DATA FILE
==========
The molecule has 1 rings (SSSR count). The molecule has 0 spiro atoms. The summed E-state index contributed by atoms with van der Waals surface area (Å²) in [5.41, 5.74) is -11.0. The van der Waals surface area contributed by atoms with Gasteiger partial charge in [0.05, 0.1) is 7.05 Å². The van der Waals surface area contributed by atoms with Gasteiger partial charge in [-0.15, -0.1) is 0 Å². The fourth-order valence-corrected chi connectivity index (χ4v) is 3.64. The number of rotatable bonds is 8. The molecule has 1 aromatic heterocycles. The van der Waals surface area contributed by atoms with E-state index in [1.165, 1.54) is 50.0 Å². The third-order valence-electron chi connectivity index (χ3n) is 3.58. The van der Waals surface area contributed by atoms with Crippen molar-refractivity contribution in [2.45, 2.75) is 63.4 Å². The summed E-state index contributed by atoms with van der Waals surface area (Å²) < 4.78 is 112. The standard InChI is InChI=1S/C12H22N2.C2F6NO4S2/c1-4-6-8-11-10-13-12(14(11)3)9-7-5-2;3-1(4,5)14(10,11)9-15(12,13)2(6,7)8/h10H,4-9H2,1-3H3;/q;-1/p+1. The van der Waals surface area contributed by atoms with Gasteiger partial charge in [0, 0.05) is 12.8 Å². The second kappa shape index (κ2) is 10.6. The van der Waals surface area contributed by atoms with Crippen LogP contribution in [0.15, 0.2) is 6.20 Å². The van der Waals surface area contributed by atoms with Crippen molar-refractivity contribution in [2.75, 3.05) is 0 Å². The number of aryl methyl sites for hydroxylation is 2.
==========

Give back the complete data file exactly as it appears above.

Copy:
The molecule has 1 rings (SSSR count). The molecule has 0 spiro atoms. The summed E-state index contributed by atoms with van der Waals surface area (Å²) in [5.41, 5.74) is -11.0. The van der Waals surface area contributed by atoms with Gasteiger partial charge in [0.05, 0.1) is 7.05 Å². The van der Waals surface area contributed by atoms with Gasteiger partial charge in [-0.15, -0.1) is 0 Å². The fourth-order valence-corrected chi connectivity index (χ4v) is 3.64. The number of rotatable bonds is 8. The molecule has 1 aromatic heterocycles. The van der Waals surface area contributed by atoms with E-state index in [1.165, 1.54) is 50.0 Å². The third-order valence-electron chi connectivity index (χ3n) is 3.58. The van der Waals surface area contributed by atoms with Crippen molar-refractivity contribution in [2.45, 2.75) is 63.4 Å². The summed E-state index contributed by atoms with van der Waals surface area (Å²) < 4.78 is 112. The standard InChI is InChI=1S/C12H22N2.C2F6NO4S2/c1-4-6-8-11-10-13-12(14(11)3)9-7-5-2;3-1(4,5)14(10,11)9-15(12,13)2(6,7)8/h10H,4-9H2,1-3H3;/q;-1/p+1. The van der Waals surface area contributed by atoms with Gasteiger partial charge in [0, 0.05) is 12.8 Å². The second kappa shape index (κ2) is 10.6. The van der Waals surface area contributed by atoms with Crippen LogP contribution in [0.15, 0.2) is 6.20 Å². The van der Waals surface area contributed by atoms with Crippen molar-refractivity contribution in [2.75, 3.05) is 0 Å². The number of aryl methyl sites for hydroxylation is 2.